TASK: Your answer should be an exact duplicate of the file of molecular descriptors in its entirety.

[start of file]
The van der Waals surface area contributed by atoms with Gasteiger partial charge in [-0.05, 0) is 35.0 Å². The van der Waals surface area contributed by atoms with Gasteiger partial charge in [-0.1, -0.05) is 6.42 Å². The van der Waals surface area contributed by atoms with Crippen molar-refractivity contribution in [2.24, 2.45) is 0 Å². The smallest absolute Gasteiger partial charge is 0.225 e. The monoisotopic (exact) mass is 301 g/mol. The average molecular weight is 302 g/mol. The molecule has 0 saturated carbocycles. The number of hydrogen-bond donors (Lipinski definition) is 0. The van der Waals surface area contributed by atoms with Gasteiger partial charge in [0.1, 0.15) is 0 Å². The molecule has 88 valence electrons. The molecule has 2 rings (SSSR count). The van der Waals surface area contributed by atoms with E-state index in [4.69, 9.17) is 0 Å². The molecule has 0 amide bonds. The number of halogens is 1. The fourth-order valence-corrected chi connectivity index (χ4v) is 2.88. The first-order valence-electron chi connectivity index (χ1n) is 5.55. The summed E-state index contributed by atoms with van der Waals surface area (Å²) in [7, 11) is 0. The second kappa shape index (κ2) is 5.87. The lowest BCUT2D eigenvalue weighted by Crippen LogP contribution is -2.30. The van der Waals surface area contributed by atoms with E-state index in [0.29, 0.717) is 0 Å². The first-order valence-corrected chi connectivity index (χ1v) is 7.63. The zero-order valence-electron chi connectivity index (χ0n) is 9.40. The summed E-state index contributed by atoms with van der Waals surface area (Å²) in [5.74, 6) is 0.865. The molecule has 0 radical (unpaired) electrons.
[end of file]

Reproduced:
The van der Waals surface area contributed by atoms with Gasteiger partial charge in [-0.05, 0) is 35.0 Å². The van der Waals surface area contributed by atoms with Gasteiger partial charge in [-0.1, -0.05) is 6.42 Å². The van der Waals surface area contributed by atoms with Crippen molar-refractivity contribution in [2.24, 2.45) is 0 Å². The smallest absolute Gasteiger partial charge is 0.225 e. The monoisotopic (exact) mass is 301 g/mol. The average molecular weight is 302 g/mol. The molecule has 0 saturated carbocycles. The number of hydrogen-bond donors (Lipinski definition) is 0. The van der Waals surface area contributed by atoms with Gasteiger partial charge in [0.1, 0.15) is 0 Å². The molecule has 88 valence electrons. The molecule has 2 rings (SSSR count). The van der Waals surface area contributed by atoms with E-state index in [4.69, 9.17) is 0 Å². The molecule has 0 amide bonds. The number of halogens is 1. The fourth-order valence-corrected chi connectivity index (χ4v) is 2.88. The first-order valence-electron chi connectivity index (χ1n) is 5.55. The summed E-state index contributed by atoms with van der Waals surface area (Å²) in [7, 11) is 0. The second kappa shape index (κ2) is 5.87. The lowest BCUT2D eigenvalue weighted by Crippen LogP contribution is -2.30. The van der Waals surface area contributed by atoms with E-state index in [0.29, 0.717) is 0 Å². The first-order valence-corrected chi connectivity index (χ1v) is 7.63. The zero-order valence-electron chi connectivity index (χ0n) is 9.40. The summed E-state index contributed by atoms with van der Waals surface area (Å²) in [5.74, 6) is 0.865. The molecule has 0 radical (unpaired) electrons.